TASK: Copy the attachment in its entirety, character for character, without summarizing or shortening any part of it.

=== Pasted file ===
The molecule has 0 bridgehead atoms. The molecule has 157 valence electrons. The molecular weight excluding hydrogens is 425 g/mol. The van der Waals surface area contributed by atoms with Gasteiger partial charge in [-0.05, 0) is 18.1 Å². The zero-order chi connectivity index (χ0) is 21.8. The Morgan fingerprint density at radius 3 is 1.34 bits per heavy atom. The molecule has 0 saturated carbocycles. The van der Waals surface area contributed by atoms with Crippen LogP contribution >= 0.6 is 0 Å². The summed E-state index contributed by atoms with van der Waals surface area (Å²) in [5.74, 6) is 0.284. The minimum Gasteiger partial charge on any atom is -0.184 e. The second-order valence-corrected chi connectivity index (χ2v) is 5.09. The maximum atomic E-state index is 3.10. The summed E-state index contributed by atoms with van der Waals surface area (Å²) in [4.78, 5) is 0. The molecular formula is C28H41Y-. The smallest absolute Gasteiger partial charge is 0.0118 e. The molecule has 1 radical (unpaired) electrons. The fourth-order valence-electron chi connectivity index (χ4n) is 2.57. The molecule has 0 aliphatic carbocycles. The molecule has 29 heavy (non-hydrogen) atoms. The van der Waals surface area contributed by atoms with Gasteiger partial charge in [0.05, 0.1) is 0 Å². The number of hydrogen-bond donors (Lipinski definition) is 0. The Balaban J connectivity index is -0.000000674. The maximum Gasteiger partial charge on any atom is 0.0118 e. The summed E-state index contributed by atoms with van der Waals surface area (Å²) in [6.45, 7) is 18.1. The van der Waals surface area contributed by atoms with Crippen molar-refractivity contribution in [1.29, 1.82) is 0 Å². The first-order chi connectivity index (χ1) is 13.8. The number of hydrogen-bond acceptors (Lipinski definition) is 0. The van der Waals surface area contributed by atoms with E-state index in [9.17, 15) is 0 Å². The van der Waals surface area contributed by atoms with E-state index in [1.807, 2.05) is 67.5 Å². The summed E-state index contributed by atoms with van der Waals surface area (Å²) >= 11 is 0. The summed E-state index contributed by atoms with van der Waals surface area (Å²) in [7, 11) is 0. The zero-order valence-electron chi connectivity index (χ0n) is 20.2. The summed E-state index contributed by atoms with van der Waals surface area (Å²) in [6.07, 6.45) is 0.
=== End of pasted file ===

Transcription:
The molecule has 0 bridgehead atoms. The molecule has 157 valence electrons. The molecular weight excluding hydrogens is 425 g/mol. The van der Waals surface area contributed by atoms with Gasteiger partial charge in [-0.05, 0) is 18.1 Å². The zero-order chi connectivity index (χ0) is 21.8. The Morgan fingerprint density at radius 3 is 1.34 bits per heavy atom. The molecule has 0 saturated carbocycles. The van der Waals surface area contributed by atoms with Crippen LogP contribution >= 0.6 is 0 Å². The summed E-state index contributed by atoms with van der Waals surface area (Å²) in [5.74, 6) is 0.284. The minimum Gasteiger partial charge on any atom is -0.184 e. The second-order valence-corrected chi connectivity index (χ2v) is 5.09. The maximum atomic E-state index is 3.10. The summed E-state index contributed by atoms with van der Waals surface area (Å²) in [4.78, 5) is 0. The molecular formula is C28H41Y-. The smallest absolute Gasteiger partial charge is 0.0118 e. The molecule has 1 radical (unpaired) electrons. The fourth-order valence-electron chi connectivity index (χ4n) is 2.57. The molecule has 0 aliphatic carbocycles. The molecule has 29 heavy (non-hydrogen) atoms. The van der Waals surface area contributed by atoms with Gasteiger partial charge in [0.05, 0.1) is 0 Å². The number of hydrogen-bond donors (Lipinski definition) is 0. The Balaban J connectivity index is -0.000000674. The maximum Gasteiger partial charge on any atom is 0.0118 e. The summed E-state index contributed by atoms with van der Waals surface area (Å²) in [6.45, 7) is 18.1. The van der Waals surface area contributed by atoms with Crippen molar-refractivity contribution in [1.29, 1.82) is 0 Å². The first-order chi connectivity index (χ1) is 13.8. The number of hydrogen-bond acceptors (Lipinski definition) is 0. The van der Waals surface area contributed by atoms with E-state index in [9.17, 15) is 0 Å². The van der Waals surface area contributed by atoms with E-state index in [1.807, 2.05) is 67.5 Å². The summed E-state index contributed by atoms with van der Waals surface area (Å²) >= 11 is 0. The summed E-state index contributed by atoms with van der Waals surface area (Å²) in [7, 11) is 0. The zero-order valence-electron chi connectivity index (χ0n) is 20.2. The summed E-state index contributed by atoms with van der Waals surface area (Å²) in [6.07, 6.45) is 0.